Regardless, when politicians want to put on a show, they cut firefighters and special needs budgets for schools and blame the public for not wanting a tax increase. But gifted programs are whacked for all kinds of crazy reasons, even when budgets are fine.
New York City, unsurprisingly, has done it again. This time an elementary school program in Brooklyn said it was canceling its gifted program in order to heterogeneously reflect the diversity of the community.
Yes, the principal said its gifted program had to go because it does not match the average makeup of the entire school. Only 28 percent of the school is Asian or Caucasian but they made up the bulk of the gifted students.
Luckily, that does not impact the world of science, right? It absolutely does. Every day in universities academics declare they got their jobs and fundings because of their gender or their color rather than their abilities and feel like mandated diversity would be better for science. Unsurprisingly, they do not offer to quit to make room for the women, minorities or Republicans under-represented in campus faculties.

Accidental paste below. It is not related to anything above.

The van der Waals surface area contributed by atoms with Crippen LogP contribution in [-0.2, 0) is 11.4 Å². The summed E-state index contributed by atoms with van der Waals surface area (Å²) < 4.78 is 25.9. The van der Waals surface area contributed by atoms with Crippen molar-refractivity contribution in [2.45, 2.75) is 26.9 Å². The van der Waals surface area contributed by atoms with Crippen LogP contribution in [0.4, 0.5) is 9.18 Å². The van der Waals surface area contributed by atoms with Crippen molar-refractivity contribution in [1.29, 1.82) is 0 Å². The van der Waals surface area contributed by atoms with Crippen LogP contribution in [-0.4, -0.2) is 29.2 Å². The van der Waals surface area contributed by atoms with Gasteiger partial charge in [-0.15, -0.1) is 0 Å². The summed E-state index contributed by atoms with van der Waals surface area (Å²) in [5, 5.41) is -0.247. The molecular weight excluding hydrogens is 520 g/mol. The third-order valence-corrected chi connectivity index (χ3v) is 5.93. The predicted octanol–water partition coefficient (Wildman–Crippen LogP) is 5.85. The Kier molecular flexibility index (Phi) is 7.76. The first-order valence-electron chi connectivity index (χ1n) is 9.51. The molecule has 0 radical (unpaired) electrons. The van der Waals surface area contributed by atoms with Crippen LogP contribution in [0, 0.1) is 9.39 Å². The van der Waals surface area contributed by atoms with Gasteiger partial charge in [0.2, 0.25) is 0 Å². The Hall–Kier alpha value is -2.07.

Asian kids learn this crazy lesson early - in the interests of diversity, they are going to be penalized the most and they will need higher scores to get into college because, though they are only 5 percent of the US, they are not considered a minority. Well, not penalized at Caltech. Caltech refuses to admit based on race so it's 30 percent Asian. Asians get advice from other Asians that if they have an American last name, check off Caucasian rather than Asian on their college application. They'll have an easier time getting in.
Gifted classes for kids at that age seem a little weird anyway - very New York - so the school is probably better off making sure everyone is mediocre; that will work fine until all of the kids are older and they do terrible on international standardized tests, and then the same people who put mandated demographics ahead of education can talk about how "dismal" education is and demand more money.